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Commentary: This Southerner is proud of his accent

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William Carter, columnist

William Carter is a retired longtime Franklin city employee and published author. He may be contacted at


The lady’s face is scrunched up a bit in concentration, and there is a look of confusion in her eyes. 

I repeat what I’d said, but she shakes her head. 

“I just can’t understand you”, she tells me. “Your accent is too thick.”  

She’s a fairly new co-worker who had transferred in a few weeks prior from another store out west somewhere and had been, I’ve noticed, taking every opportunity since to let the rest of us know how badly she’s been suffering from “culture shock” from the moment she rolled into town. She also giggles a lot during conversations with some of the other people I work with, and then fake apologizes by saying, “I’m sorry, I just can’t get over your Southern accent,” as if that absolves her of her rude behavior. 

I’m more amused than bothered by her weirdly passive/aggressive comments; she’s young, and I get the feeling she’s attempting what she thinks of as humor to get over her nervousness about being alone in a new setting far from home, but, still, I do get frustrated a bit when she treats me as if she’s on the phone with someone in India from Microsoft Technical Support. I’ll give her a pass, though, because I can guarantee it won’t be long before she starts using “y’all” the way God meant for it to be used. 

Besides, I’m from the Deep South, born and raised around some world-class drawlers and g-droppers, and, trust me, I know for a fact I do not have a hard to understand Southern accent by any stretch of the imagination. 

Weirdly, though, just a day or two before my last interaction with the young lady, I’d been reading a series of articles proclaiming how the South is losing its identity. Sadly, I tend to agree, to a point, at least. With all of the out-of-control bulldozing and building and paving going on, it’s only a matter of time before the entire country is indistinguishable from one coast to the other, with nary a red-dirt road, holler, Spanish moss-covered oak, or patch of kudzu left to marvel over. 

If that isn’t disturbing enough, one of the articles focuses on some Southerners, misguided souls, I call them, who are paying good money to take classes on how to learn to disguise, or get rid of altogether, their Southern accents. 

Well … I do declare. 

Before I go any further, I have to make something clear: I am not one of those Southerners whose pickup truck is plastered with “Hell No! I Ain’t Fergittin’!” bumper stickers, nor am I one who would use his own body to put out the flames on a burning Confederate flag. But I am pretty proud of my Southern roots and, in fact, have always considered anyone born north of Macon, Georgia to be — and these are fighting words, I know — a Yankee. At least, that’s what my granddaddy always told me.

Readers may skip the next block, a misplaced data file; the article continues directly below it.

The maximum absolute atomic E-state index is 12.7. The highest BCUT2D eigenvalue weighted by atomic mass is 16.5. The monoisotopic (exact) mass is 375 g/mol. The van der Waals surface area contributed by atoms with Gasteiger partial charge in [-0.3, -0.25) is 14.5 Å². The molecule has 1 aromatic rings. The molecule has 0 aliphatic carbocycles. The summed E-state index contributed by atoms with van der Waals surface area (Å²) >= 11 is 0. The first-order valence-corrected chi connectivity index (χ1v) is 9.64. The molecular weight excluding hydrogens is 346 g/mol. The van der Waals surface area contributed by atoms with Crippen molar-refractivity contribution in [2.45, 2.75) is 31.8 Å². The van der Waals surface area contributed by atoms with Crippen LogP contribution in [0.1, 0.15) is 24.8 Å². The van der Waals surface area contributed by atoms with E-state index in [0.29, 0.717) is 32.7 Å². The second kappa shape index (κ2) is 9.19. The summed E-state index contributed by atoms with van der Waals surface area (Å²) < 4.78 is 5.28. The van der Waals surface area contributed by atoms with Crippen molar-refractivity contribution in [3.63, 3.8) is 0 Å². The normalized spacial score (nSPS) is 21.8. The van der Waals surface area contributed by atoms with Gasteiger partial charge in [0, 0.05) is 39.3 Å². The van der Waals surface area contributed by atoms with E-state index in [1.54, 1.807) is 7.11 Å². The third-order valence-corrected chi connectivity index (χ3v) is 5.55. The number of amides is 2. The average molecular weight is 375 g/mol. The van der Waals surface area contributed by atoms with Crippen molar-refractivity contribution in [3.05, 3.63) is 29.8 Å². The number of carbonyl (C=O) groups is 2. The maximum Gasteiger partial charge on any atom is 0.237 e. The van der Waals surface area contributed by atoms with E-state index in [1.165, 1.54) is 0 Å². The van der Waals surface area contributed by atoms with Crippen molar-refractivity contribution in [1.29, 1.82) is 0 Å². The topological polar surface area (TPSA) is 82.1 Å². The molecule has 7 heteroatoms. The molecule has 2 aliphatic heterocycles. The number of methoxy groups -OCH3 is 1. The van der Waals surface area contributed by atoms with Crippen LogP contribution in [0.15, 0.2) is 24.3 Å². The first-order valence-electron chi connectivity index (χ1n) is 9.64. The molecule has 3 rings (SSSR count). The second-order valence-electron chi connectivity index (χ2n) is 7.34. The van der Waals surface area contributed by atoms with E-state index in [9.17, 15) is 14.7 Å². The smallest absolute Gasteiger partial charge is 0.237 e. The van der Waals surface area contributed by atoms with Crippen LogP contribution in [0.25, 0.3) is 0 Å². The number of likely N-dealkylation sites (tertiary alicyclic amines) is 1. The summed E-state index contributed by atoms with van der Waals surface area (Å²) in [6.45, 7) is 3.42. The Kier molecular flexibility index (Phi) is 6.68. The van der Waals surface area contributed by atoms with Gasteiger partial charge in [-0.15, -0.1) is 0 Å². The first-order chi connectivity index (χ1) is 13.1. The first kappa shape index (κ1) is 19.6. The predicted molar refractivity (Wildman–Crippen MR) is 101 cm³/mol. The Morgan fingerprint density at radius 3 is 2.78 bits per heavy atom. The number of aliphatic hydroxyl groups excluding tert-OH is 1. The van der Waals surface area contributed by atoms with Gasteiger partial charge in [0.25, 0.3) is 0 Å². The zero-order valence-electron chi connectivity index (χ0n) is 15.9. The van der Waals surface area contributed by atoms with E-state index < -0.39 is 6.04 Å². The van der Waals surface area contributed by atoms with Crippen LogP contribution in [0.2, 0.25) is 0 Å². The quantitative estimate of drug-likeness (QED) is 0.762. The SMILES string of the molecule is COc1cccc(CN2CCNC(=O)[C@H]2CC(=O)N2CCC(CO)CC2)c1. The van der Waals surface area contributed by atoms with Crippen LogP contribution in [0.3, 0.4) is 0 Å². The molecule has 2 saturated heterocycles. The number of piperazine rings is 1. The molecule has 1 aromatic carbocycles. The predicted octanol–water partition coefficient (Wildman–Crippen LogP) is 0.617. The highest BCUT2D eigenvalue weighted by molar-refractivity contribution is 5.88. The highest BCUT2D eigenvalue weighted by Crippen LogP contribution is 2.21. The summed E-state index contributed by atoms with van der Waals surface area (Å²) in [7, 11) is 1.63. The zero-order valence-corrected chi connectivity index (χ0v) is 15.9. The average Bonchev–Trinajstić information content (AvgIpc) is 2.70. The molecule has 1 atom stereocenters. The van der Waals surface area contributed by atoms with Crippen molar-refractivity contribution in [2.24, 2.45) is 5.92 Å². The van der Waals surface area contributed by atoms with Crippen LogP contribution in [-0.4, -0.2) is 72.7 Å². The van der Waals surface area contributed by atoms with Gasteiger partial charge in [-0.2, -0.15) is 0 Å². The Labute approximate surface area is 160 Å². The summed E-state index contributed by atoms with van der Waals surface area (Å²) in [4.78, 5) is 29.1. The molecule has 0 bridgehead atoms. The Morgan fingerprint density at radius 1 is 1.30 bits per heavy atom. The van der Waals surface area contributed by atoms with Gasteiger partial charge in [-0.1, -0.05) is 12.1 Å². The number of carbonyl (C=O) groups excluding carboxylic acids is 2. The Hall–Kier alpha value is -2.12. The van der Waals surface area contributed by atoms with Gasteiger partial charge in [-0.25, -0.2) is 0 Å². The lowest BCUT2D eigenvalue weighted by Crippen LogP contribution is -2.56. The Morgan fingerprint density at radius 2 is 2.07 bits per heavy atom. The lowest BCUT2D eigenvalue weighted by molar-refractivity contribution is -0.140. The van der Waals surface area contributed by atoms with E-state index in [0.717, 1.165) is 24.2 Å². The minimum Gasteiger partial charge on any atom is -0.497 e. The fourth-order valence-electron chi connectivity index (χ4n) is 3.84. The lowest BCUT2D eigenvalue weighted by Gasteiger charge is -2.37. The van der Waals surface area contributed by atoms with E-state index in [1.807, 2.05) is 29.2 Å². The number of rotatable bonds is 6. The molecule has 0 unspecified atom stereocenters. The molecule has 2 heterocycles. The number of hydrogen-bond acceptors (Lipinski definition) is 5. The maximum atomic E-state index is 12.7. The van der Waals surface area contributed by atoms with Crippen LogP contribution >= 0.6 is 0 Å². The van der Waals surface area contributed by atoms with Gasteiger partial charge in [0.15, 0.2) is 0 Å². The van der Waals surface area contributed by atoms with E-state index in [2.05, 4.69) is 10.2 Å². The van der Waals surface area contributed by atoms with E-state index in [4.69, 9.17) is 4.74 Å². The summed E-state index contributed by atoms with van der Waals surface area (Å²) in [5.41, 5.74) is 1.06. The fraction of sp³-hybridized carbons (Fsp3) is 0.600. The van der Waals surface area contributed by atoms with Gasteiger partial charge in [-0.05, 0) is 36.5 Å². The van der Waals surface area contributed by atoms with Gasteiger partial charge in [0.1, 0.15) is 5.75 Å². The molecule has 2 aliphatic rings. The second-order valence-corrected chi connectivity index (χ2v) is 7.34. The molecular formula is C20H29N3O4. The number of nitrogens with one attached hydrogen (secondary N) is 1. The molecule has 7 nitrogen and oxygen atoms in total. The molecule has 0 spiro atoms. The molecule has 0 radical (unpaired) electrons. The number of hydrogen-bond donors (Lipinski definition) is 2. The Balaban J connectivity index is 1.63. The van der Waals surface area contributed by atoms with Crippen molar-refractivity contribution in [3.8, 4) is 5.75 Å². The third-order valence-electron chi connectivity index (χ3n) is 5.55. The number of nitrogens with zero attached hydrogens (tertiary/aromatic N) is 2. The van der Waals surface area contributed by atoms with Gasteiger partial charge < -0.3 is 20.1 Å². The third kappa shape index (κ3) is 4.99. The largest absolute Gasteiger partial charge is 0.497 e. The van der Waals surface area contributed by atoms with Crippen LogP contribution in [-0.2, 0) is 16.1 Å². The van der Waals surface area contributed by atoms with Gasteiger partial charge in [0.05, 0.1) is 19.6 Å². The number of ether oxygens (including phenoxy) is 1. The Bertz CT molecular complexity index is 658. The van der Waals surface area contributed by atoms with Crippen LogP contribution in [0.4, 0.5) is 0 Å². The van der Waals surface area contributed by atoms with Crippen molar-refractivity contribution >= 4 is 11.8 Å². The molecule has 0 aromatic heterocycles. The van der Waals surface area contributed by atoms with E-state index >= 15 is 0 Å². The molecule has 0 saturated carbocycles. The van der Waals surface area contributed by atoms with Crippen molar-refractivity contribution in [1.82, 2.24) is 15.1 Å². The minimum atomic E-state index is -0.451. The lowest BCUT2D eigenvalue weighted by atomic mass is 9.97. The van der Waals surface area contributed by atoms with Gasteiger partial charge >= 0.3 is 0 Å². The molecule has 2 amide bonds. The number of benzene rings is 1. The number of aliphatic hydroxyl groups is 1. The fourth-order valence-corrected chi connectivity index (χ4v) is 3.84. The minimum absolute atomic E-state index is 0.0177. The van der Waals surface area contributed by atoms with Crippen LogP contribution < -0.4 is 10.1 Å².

Back to the accents. 

When I was in grade school, left-handed people were considered to be hideously deformed, morally corrupt and feeble-minded. One of my best friends, a lefty, spent the first three years of his educational career with the knuckles of his left hand swollen to the size of medium-sized chihuahuas from them being whacked with a ruler by our teachers every time he tried to write the way God intended for him to write. While it is true he was in fact morally corrupt and feeble-minded, he was also the most creative and artistic among us, and in the fourth grade drew, with a #2 pencil and using his left hand, the first picture of a nekkid lady I’d ever seen that had all of the right things in all of the right places. Or at least I thought so at the time.   

The same applies to Southern accents. While the way we talk may give some of you with the disadvantage of being born not down here a vague sense of superiority, or the impression all of us Southerners are slightly off in the head — well … I’ll have to give you that one — our slow, lyrical speech patterns really only serve to enhance the fact that Southern people are some of the greatest people on the face of the earth. 

This is indisputable, and there is no point in arguing about it. 

The only reason, I believe, our elsewhere-born brothers and sisters laugh at the way we talk is because they’re all envious they can’t claim kin to the region that produced Elvis, Tina Turner, fried okra, cornbread, Truman Capote, neck bones by the pound, Burt Reynolds, “Yes, Ma’am” and “No, Ma’am,” William Faulkner, pecan divinity, Dr. King, the best-lookin’ women in the world, hot summer nights (wink, wink), Atticus Finch, cheese straws, Foghorn Leghorn, Lynyrd Skynyrd, Lewis Grizzard, The Blind Boys, Coca-Cola … excuse me … Co-Cola, #3, my mama and paper funeral-home fans with pictures of Jesus on them, just to name a few things.   

I do, however, apologize for Marjorie Taylor Greene, Marsha Blackburn, certain parts of Florida and Texas, and boiled chitlins. 

The way I figure it, God blessed us with the ability to turn one-syllable words into two, three or even four-syllable words just to alert those less fortunate among us they’re in the presence of greatness. 

A true Southerner, I believe, would rather die a slow, painful death than to deny themselves the pleasure of droppin’ their g’s, callin’ a dog a “dawg,” or drawlin’ their way through the tellin’ of a good story. 

Thanks for readin’, y’all. 

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